A sweet export story: How India’s sugar shipments to the world are surging

Building export markets takes effort. Overseas buyers need to be convinced about the price competitiveness, product quality, and reliability of supplies from the exporting country.

One not-so-talked-about success story in recent years is of sugar exports from India. Between 2017-18 and 2021-22, these have soared from $810.9 million to $4.6 billion, and could cross $5.5 billion — or Rs 45,000 crore — in the fiscal year ending March 31 (see Chart 1 below).

The increase is even more significant in quantity terms. During the 2016-17 and 2017-18 sugar years (Oct-Sept), India’s shipments were a mere 0.46 lakh tonnes (lt) and 6.2 lt respectively. They had zoomed to 110 lt by 2021-22. What explains the surge?

Grades of sugar

Chart 2 shows India’s exports of both raw and white sugar.

Raw sugar is what mills produce after the first crystallisation of juice obtained from crushing of cane. This sugar is rough and brownish in colour, with an ICUMSA value of 600-1,200 or higher. ICUMSA, short for the International Commission for Uniform Methods of Sugar Analysis, is a measure of the purity of sugar based on colour. The lower the value, the more the whiteness.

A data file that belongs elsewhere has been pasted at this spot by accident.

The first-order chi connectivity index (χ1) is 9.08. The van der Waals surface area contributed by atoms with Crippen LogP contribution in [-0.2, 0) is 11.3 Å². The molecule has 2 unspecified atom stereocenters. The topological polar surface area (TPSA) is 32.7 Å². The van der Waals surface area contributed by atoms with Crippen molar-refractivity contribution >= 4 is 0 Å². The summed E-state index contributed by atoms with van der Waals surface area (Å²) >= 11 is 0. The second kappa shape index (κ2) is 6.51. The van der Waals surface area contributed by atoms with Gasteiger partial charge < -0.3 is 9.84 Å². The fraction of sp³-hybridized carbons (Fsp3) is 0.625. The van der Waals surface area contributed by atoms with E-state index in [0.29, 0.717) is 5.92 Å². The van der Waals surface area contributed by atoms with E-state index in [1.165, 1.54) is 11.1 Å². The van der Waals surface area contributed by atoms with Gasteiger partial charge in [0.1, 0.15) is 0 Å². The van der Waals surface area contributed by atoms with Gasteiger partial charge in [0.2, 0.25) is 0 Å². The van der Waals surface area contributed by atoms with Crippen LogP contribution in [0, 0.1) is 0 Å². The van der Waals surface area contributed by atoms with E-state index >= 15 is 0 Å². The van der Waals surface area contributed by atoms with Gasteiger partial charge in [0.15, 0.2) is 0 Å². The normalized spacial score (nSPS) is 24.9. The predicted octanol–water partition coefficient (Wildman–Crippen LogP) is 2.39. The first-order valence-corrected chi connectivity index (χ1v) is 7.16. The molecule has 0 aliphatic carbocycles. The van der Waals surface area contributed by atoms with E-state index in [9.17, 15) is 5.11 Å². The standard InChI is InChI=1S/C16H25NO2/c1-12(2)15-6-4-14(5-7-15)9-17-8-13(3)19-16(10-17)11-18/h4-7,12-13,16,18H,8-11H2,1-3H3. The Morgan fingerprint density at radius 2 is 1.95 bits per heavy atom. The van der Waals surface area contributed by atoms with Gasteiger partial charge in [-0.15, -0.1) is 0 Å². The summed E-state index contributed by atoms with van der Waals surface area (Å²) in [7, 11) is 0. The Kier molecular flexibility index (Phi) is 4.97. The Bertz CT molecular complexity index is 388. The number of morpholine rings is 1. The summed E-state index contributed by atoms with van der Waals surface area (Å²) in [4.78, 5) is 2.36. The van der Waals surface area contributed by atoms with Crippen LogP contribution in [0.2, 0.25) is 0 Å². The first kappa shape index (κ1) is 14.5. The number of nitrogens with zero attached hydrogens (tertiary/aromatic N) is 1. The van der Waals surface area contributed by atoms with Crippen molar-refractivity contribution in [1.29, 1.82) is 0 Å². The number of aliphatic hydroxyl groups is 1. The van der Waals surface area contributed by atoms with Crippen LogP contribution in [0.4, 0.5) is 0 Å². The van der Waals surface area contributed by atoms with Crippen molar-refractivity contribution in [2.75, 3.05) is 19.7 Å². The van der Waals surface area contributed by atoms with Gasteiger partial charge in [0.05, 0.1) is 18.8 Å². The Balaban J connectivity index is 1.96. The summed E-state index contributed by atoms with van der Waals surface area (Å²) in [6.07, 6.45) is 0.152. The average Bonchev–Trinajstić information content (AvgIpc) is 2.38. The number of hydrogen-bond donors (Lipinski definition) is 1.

Chart 1 shows the value of sugar exports from India in US Dollars and Rupees (2017-18 to 2022-23), increasing year-on-year except in the 2021-22 period. Chart 2 shows the quantity in lakh tonnes from 2016-17 to 2022-23.

Raw sugar is processed in refineries for removal of impurities and de-colourisation. The end product is refined white cane sugar having a standard ICUMSA value of 45. The sugar used by industries such as pharmaceuticals has ICUMSA of less than 20.

Till 2017-18, India hardly exported any raw sugar. It mainly shipped plantation white sugar with 100-150 ICUMSA value. This was referred to as low-quality whites or LQW in international markets.

From refined to raw

Around mid-2018, a team of officials led by the joint secretary (sugar) in the Ministry of Consumer Affairs, Food & Public Distribution, Suresh Kumar Vashishth, and industry representatives visited Indonesia, Malaysia, South Korea, China and Bangladesh. Their mission: to promote exports of raw sugar from India. This was especially in view of the production glut at home, with closing stocks of sugar, at 105 lt in 2017-18, equivalent to five months of domestic consumption.